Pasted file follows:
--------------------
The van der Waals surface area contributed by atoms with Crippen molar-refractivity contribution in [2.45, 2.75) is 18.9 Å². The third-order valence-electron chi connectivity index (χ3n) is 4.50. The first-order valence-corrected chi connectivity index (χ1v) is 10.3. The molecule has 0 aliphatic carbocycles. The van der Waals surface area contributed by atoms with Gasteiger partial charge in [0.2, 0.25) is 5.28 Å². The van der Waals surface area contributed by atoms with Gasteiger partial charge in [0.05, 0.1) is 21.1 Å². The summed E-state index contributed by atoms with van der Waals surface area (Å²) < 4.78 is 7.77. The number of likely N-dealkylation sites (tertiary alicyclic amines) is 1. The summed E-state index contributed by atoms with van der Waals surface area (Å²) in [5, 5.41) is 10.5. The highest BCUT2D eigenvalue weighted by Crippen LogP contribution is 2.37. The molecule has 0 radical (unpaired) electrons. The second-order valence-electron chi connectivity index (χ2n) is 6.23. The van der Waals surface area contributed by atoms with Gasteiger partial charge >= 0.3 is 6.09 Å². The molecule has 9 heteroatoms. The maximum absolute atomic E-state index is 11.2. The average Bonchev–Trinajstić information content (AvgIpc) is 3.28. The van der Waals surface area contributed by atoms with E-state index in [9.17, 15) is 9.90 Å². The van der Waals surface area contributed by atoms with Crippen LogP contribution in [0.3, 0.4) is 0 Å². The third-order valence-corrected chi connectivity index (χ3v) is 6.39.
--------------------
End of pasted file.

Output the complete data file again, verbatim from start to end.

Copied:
The van der Waals surface area contributed by atoms with Crippen molar-refractivity contribution in [2.45, 2.75) is 18.9 Å². The third-order valence-electron chi connectivity index (χ3n) is 4.50. The first-order valence-corrected chi connectivity index (χ1v) is 10.3. The molecule has 0 aliphatic carbocycles. The van der Waals surface area contributed by atoms with Gasteiger partial charge in [0.2, 0.25) is 5.28 Å². The van der Waals surface area contributed by atoms with Gasteiger partial charge in [0.05, 0.1) is 21.1 Å². The summed E-state index contributed by atoms with van der Waals surface area (Å²) < 4.78 is 7.77. The number of likely N-dealkylation sites (tertiary alicyclic amines) is 1. The summed E-state index contributed by atoms with van der Waals surface area (Å²) in [5, 5.41) is 10.5. The highest BCUT2D eigenvalue weighted by Crippen LogP contribution is 2.37. The molecule has 0 radical (unpaired) electrons. The second-order valence-electron chi connectivity index (χ2n) is 6.23. The van der Waals surface area contributed by atoms with Gasteiger partial charge >= 0.3 is 6.09 Å². The molecule has 9 heteroatoms. The maximum absolute atomic E-state index is 11.2. The average Bonchev–Trinajstić information content (AvgIpc) is 3.28. The van der Waals surface area contributed by atoms with E-state index in [9.17, 15) is 9.90 Å². The van der Waals surface area contributed by atoms with Crippen LogP contribution in [0.3, 0.4) is 0 Å². The third-order valence-corrected chi connectivity index (χ3v) is 6.39.